• weakness in materials, especially metal, caused by repeated variations of stress.
      plural noun: fatigues
      “metal fatigue”
    • a lessening in one’s response to or enthusiasm for something, typically as a result of overexposure to it.
      “museum fatigue”

images fatigue-symptoms

600px-Signs_of_fatigue pain sc TR_6_1 fig 1

TBI fatigue is often very hard to manage and is often a long-term affect when adapting with a TBI. I still have a hard time dealing with fatigue. I loath being fatigued. I really could not explain it to anyone until a friend of mine with Lupus posted The Spoon Theory by Christine Miserandino at It is the easiest way to explain to anyone about chronic conditions and fatigue.


The normals methods to help with regular fatigue such as exercise, cutting caffiene, cutting sugar, eating healthy, and reducing stress do not work for TBI or other chronic conditions. I was going to write down my own list of suggestions to help minimize fatigue in daily life, but I found a great blog post by a fellow blogger and TBIer. Simple Tips to Manage Fatigue with Brain Injury, Memory Problems, and Chronic Illness to Self Rehabilitate

I am will not waste my precious energy re-inventing the wheel when this article has some awesome advice.  Cheers to the days with extra spoons and Boo to the days where you boom then bust.



One List at a Time

Last week I had my first Occupational Therapy (OT) Appointment.  The person who I am assigned to asked me lots and lots of questions.  As soon I was done my session, I went to the main lobby of the hospital and fell asleep on the semi-circle couch while I waited for my ride.  When I got home, I wrote down on my phone the questions, so I could to go through in my head again – I really wasn’t confident if I answered truthfully.  For example, I was asked if I cooked by memory.  Yes of course I always do.  Yup but before surgery I was forgetting key ingredents in recipies that I have known since I was seven.  After surgery…what have I really cooked…I can’t remember.  Pretty easy stuff…put meat in slow cooker and leave it, frozen pizza, chicken nuggets (have to follow the directions on boxes).  I did realize that I forgot how to make gravy.  So I guess I will be using All Recipes or my favorite cookbooks (if I can find them) regularily now. My homework was to make a list of all the steps needed to get the kids to school on time without anyone helping.  So I made a list and the test run still had me missing stuff like getting the kids to brush their teeth and wash their faces.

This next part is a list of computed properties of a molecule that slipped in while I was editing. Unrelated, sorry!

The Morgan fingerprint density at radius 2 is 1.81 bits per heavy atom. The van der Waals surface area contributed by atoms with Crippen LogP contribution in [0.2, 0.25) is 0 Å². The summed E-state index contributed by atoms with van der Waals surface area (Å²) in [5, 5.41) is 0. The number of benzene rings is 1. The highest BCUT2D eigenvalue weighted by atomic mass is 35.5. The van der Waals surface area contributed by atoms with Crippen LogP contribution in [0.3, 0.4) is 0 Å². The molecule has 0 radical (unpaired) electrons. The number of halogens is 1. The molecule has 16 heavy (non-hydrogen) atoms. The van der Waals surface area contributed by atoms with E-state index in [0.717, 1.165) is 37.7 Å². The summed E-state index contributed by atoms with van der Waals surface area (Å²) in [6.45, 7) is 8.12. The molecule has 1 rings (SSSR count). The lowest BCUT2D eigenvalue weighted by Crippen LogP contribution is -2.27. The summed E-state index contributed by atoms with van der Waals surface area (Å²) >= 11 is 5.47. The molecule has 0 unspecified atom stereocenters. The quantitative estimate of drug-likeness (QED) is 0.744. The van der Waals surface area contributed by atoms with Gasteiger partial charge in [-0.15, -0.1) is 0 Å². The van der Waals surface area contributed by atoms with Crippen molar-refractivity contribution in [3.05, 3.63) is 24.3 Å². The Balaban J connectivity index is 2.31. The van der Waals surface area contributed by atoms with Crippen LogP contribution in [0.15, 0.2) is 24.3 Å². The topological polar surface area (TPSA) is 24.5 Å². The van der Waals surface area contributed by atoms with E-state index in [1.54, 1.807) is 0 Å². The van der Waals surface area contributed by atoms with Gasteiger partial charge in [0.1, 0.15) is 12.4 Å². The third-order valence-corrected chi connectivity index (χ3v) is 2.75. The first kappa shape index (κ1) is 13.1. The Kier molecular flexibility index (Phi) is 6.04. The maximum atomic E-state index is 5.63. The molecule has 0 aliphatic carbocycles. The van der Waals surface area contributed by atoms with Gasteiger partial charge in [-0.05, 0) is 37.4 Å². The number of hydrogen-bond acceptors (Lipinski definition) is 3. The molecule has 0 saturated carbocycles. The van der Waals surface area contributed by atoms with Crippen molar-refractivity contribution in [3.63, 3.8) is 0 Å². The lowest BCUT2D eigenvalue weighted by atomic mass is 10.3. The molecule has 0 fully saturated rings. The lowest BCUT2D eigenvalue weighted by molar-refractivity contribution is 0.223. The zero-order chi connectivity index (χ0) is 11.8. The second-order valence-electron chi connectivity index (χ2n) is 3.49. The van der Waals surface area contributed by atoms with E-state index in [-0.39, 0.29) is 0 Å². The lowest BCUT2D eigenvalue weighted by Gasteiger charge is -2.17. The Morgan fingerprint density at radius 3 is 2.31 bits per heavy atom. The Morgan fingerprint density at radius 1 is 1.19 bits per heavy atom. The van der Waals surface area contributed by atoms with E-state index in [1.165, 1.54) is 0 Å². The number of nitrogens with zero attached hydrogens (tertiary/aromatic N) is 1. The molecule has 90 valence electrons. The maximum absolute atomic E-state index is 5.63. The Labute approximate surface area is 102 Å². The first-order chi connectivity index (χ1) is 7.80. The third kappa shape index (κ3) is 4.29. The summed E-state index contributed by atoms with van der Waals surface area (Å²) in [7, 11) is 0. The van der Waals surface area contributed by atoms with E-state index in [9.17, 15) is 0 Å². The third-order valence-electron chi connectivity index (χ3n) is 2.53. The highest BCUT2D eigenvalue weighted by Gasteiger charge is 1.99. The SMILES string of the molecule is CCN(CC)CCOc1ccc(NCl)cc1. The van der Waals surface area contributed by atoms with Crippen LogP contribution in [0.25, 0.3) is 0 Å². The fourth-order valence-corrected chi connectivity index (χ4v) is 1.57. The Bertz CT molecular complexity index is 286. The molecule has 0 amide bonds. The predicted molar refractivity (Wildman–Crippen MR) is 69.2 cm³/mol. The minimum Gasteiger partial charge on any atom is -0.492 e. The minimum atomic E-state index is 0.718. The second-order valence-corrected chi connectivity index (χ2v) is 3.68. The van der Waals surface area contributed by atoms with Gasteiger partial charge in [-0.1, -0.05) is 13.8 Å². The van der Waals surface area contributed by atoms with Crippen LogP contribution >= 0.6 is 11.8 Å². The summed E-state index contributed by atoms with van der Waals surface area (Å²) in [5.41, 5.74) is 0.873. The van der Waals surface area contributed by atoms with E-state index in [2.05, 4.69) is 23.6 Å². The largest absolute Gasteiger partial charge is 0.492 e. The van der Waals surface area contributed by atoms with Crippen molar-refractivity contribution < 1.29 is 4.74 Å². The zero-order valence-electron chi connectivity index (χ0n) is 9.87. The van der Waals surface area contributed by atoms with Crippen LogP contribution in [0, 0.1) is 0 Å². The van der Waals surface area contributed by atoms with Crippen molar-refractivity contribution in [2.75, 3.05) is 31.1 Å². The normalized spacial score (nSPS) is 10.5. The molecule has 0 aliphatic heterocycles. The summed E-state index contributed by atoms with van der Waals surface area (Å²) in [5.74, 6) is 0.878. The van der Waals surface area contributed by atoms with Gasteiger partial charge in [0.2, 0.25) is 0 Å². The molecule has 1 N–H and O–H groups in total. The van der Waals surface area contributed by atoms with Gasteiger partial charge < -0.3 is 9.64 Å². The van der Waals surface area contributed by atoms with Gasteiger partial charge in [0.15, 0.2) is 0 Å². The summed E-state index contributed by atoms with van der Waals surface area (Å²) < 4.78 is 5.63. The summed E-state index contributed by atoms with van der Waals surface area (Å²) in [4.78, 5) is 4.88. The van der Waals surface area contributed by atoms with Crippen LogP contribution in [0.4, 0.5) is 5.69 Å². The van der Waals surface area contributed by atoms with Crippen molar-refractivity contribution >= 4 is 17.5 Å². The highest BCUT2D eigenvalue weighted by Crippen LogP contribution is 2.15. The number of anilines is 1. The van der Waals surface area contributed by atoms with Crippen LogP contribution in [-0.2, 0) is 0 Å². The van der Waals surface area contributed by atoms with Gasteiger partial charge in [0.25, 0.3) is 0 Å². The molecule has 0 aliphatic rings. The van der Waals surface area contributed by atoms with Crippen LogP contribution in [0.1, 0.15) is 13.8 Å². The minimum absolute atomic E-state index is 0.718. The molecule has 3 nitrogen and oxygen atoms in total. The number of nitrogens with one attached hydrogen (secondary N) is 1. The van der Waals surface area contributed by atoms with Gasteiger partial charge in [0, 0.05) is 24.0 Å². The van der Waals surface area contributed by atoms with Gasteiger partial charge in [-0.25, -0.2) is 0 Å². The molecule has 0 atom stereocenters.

This week I went in for my OT session and we went through the list again.  We broke it into two lists – things to do the night before and things to do in the morning.  Test run this morning went okay and we ended up getting everyone to school on time without forgetting anything with the help of my dad.  My downfall was that I was not prepared for the rain and in the process of trying to find a pair of jeans for me to put on, I became distracted and started taking out all my summer clothes to put away for the season.  Can you say slightly ADD – yup that is me at the moment and it all normal and will hopefully go away as the brain heals.  I have gotten an Iphone app called VoCal for my Iphone 4.  I love that it will give me a text reminder and then give me voice reminders every minute until I acknowledge the reminder.  This will help me a lot when I am on my own.